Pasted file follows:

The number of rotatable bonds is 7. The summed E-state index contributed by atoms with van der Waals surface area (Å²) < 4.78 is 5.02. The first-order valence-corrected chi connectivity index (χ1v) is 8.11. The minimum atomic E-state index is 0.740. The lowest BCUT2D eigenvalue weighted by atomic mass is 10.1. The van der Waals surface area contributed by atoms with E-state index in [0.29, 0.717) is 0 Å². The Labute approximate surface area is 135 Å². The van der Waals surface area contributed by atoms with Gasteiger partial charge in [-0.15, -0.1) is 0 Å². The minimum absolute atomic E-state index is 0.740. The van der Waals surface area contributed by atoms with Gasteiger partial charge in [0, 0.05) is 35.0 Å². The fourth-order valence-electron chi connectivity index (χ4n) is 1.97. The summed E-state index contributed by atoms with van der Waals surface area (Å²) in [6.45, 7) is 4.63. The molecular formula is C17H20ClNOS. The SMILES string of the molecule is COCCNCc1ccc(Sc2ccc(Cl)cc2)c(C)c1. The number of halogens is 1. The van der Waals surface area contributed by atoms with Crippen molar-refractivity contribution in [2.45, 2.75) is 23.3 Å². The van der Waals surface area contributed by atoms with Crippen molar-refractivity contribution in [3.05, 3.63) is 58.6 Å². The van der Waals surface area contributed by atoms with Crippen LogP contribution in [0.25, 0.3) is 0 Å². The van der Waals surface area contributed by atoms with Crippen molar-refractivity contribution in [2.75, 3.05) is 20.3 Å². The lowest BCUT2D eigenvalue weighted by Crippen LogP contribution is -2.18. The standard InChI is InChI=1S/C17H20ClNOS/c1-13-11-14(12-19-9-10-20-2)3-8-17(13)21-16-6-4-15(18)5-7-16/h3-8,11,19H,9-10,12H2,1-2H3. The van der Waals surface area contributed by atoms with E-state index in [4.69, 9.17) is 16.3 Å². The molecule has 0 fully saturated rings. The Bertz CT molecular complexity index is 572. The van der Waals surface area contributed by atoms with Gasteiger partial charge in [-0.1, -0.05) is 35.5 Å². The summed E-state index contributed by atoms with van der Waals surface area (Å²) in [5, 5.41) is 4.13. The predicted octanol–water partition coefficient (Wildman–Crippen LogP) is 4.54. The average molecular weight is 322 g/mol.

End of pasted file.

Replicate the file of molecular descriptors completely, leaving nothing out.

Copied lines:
The number of rotatable bonds is 7. The summed E-state index contributed by atoms with van der Waals surface area (Å²) < 4.78 is 5.02. The first-order valence-corrected chi connectivity index (χ1v) is 8.11. The minimum atomic E-state index is 0.740. The lowest BCUT2D eigenvalue weighted by atomic mass is 10.1. The van der Waals surface area contributed by atoms with E-state index in [0.29, 0.717) is 0 Å². The Labute approximate surface area is 135 Å². The van der Waals surface area contributed by atoms with Gasteiger partial charge in [-0.15, -0.1) is 0 Å². The minimum absolute atomic E-state index is 0.740. The van der Waals surface area contributed by atoms with Gasteiger partial charge in [0, 0.05) is 35.0 Å². The fourth-order valence-electron chi connectivity index (χ4n) is 1.97. The summed E-state index contributed by atoms with van der Waals surface area (Å²) in [6.45, 7) is 4.63. The molecular formula is C17H20ClNOS. The SMILES string of the molecule is COCCNCc1ccc(Sc2ccc(Cl)cc2)c(C)c1. The number of halogens is 1. The van der Waals surface area contributed by atoms with Crippen molar-refractivity contribution in [2.45, 2.75) is 23.3 Å². The van der Waals surface area contributed by atoms with Crippen molar-refractivity contribution in [3.05, 3.63) is 58.6 Å². The van der Waals surface area contributed by atoms with Crippen LogP contribution in [0.25, 0.3) is 0 Å². The van der Waals surface area contributed by atoms with Crippen molar-refractivity contribution in [2.75, 3.05) is 20.3 Å². The lowest BCUT2D eigenvalue weighted by Crippen LogP contribution is -2.18. The standard InChI is InChI=1S/C17H20ClNOS/c1-13-11-14(12-19-9-10-20-2)3-8-17(13)21-16-6-4-15(18)5-7-16/h3-8,11,19H,9-10,12H2,1-2H3. The van der Waals surface area contributed by atoms with E-state index in [4.69, 9.17) is 16.3 Å². The molecule has 0 fully saturated rings. The Bertz CT molecular complexity index is 572. The van der Waals surface area contributed by atoms with Gasteiger partial charge in [-0.1, -0.05) is 35.5 Å². The summed E-state index contributed by atoms with van der Waals surface area (Å²) in [5, 5.41) is 4.13. The predicted octanol–water partition coefficient (Wildman–Crippen LogP) is 4.54. The average molecular weight is 322 g/mol.